We settled into the intimate 10-table seating area and things started off simply, but on a high note. They had me at warm, fresh baked bread with a side of salty butter. That butter was gone by the end of dinner.

Frej Bread and Butter

Frej Bread and Butter

An amuse of pureed celery root, pork jowl and chicory was a perfect introduction to the balanced local, ingredient-focused flavors of the rest of the meal.

Amuse: celery root, pork bowel, chicory

Amuse: celery root, pork jowl, chicory

Smoked brook trout, egg yolk, dill, chickweed, rye bread was both light and rich at the same time. I loved the crispy rye bits strewn about the dish and I’m a sucker for dill on any finned friend. Oh, and egg, how I love thee.

Burnt hazelnuts crispy sunchokes skin beef liver puree

Smoked brook trout, egg yolk, dill, chickweed, rye bread

Burnt hazelnuts with crispy sunchoke skins, sunchokes and a beef liver puree, was a surprising marriage of textures and flavors. I loved the richness of the puree, was delighted by the use of the delicate sunchoke skins and enjoy hazelnuts on pretty much anything, but the one-step-beyond-toasted flavor really counterbalanced the liver puree and had me wiping the plate with said lovely warm bread.

Burnt hazelnuts, sunchoke skin and beef liver puree

Burnt hazelnuts, sunchoke skin and beef liver puree

Soft poached egg, with pickled hen of woods mushrooms and crispy seaweed. Hello egg again. This was one of my favorite dishes — it was earthy, it was vinegary, it was sweet, it was creamy, it was crispy, it was perfection.

Soft poached egg, scallop, hen of the woods mushroom, cauliflower puree

Soft poached egg, scallop, hen of the woods mushroom, cauliflower puree

Skate wing, pickled onion, carrot ribbon, fennel frawns, almond powder. I’m starting to catch on — fresh local fish, bright fresh herbs, a little earthiness, a kiss of sweetness and a touch of vinegar. That umami that we all crave and leaves us wanting more…more…more!

Frej Skate wing, carrot ribbon, pickled onion, fennel frawns

Frej Skate wing, carrot ribbon, pickled onion, fennel frawns

Beef cooked in hay with rutabaga and apple cider gelée. Ok, no, this was my favorite dish. I made what could have been three bites turn into nine, just so I could enjoy the perfectly tender beef with the accompanying, cleverly sweet and tart cider gelée bites. If it wasn’t already Wednesday, I would have made a reservation for the next night on the spot.

Beef cooked in hay with rutabaga and apple cider gelee

Beef cooked in hay with rutabaga and apple cider gelee

Hibiscus pound cake, dried berries, cardamom ice cream. And dessert didn’t disappoint either — somebody please make me a hibiscus pound cake for my next birthday. Delightful.

Hibiscus pound cake with dried berries and ice cream

Hibiscus pound cake with dried berries and ice cream

The Skim: If you’re looking for a place with no pretense, but is rooted in innovation, then get thee to the Frej. These guys have mastered plate after plate of umami-satisfying local flavor combinations. Nothing is fancy pants. Everything is unique. Eye brows were raised with excitement throughout our entire meal and each dish was wiped clean and washed down with delightful Kinfolk cocktails {might I recommend the Kinfolk pink grapefruit collins}. The best part about it all? It only costs $45. The. Best. Undiscovered. Deal. In. Town. And you heard it here first, brunch will begin within the month. I may just move my permanent residence to 90 Wythe street — until then, Frej is making its way to my Favor8 list.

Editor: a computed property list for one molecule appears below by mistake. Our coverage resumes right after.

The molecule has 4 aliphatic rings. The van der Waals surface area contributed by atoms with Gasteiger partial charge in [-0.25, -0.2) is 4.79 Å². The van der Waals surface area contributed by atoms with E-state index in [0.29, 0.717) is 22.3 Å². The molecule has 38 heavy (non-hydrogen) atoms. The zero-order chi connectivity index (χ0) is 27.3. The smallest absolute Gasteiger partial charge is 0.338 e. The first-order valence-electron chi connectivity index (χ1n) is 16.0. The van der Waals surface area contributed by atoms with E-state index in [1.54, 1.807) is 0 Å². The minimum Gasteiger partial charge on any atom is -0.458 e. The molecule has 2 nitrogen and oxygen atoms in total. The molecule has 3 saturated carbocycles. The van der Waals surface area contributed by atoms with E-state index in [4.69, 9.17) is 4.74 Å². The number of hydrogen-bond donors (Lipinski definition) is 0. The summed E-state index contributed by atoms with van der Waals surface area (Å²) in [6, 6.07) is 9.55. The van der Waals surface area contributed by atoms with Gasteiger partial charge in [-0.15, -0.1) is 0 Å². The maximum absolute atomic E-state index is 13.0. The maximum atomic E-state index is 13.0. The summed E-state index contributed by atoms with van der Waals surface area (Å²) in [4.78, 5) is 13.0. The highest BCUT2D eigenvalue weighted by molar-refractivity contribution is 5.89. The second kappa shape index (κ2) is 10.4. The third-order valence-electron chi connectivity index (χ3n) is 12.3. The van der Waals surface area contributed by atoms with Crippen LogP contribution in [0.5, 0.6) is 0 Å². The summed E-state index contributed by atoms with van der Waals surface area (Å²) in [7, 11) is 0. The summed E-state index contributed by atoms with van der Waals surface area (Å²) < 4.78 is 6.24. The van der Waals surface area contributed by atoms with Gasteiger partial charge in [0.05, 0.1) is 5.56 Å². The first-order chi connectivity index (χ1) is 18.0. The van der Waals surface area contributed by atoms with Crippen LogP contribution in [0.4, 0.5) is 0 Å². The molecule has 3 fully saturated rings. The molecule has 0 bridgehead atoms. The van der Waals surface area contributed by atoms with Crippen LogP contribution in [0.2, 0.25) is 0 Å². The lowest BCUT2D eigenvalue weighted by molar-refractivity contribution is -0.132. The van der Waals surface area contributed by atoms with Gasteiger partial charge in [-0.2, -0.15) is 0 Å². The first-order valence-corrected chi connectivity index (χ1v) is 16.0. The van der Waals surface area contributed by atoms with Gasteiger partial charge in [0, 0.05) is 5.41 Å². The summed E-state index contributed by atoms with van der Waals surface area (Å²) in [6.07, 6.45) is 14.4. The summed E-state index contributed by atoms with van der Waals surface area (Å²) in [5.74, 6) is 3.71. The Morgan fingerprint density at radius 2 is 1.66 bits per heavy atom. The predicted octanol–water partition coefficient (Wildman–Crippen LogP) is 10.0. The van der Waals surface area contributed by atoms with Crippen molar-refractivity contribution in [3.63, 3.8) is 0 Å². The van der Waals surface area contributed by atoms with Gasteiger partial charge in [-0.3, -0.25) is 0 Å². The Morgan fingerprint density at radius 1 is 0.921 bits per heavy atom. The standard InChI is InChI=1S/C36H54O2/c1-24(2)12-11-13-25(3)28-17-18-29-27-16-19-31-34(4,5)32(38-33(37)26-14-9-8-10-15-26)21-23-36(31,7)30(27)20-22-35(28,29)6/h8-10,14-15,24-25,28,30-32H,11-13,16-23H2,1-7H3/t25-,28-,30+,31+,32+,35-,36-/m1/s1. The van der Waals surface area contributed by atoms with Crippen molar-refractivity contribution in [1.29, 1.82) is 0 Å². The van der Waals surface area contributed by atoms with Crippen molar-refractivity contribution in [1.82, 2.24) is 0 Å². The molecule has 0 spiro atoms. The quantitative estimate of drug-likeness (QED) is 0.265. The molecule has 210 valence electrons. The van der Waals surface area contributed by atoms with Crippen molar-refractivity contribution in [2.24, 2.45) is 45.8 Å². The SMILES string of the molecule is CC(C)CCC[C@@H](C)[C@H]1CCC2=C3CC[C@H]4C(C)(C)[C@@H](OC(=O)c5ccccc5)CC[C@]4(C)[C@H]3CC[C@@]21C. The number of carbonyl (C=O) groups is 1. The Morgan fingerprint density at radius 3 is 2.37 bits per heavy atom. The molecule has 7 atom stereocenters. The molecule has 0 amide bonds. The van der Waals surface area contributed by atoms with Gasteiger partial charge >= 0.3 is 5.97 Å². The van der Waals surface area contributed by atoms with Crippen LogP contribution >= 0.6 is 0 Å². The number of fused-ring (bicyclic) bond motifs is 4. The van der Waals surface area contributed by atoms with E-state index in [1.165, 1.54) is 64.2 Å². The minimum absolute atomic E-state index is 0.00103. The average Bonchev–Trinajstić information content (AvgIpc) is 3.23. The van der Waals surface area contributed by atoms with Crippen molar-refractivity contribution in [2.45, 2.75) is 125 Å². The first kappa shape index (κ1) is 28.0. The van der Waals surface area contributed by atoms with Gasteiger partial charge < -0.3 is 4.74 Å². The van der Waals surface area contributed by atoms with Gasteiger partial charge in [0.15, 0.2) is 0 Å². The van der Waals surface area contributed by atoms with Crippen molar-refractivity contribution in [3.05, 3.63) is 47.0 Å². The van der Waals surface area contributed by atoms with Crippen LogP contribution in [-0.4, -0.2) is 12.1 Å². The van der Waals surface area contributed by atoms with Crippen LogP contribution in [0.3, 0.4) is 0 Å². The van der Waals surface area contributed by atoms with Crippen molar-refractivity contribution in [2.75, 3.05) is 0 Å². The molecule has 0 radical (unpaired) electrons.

8.ate@eight Favor8
Seal of Approval

Map: 90 Wythe and 11st Street {Brooklyn}
Reservations: A must — info@frejnyc.com {open Mon-Wed 6-10pm}
Phone: (347) 286-6241

More Brooklyn Gems You Should Know:
Do This!: Brooklyn’s Depressingly Awesome Industry City Distillery Creates Handcrafted Vodka
NYC Best: Brooklyn’s Isa is a Trip Not to be Missed
Do This!: Foraging for Food is F’ing Fun {in Brooklyn’s Prospect Park with Leda}

Vinegar Hill House is a Sweet Spot for Supper
18 Favorite Meat Dishes for Men & Barbeque Heaven @Fette Sau
Rustic Space Features Really Good Wood-Burning Oven Pizza @Roberta’s
Brooklyn Fare Fares Well, Earning 2 Michelin Stars

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Mouth Foods: Lovers of Artisanal & Small-Batch Producers and All Things Delicious

Mouth Foods Artisan Selections

I recently sat down with Craig Kanarick, CEO and founder of a delicious new start-up called Mouth Foods. The first time I looked at his website I wanted to grab a spoon and dive right in. Instead, I took him to coffee to digest the story of how someone left an executive seat at Razorfish, in favor of a small office piled high with jam jars and stoopwaffles.

Mouth Foods Headquarters

Mouth Foods Headquarters

We’ve all been there. Riding the corporate roller coaster, looking out the static windows with an unfocused stare, dreaming of our professional freedom. One day, Craig’s daydreaming eyes narrowed in on the French Culinary Institute’s smoke-breaking students across from his downtown office. Light bulb: “I want to leave this grind behind and go to culinary school.” Lucky for Craig, he just happens to be friends with Mario Batali, who quickly advised him that he would learn more jumping straight into a restaurant kitchen than spending months and thousands of dollars at FCI. Craig hung up his briefcase, grabbed his knives and jumped at the opportunity to help with prep and learn the inner workings of Babbo.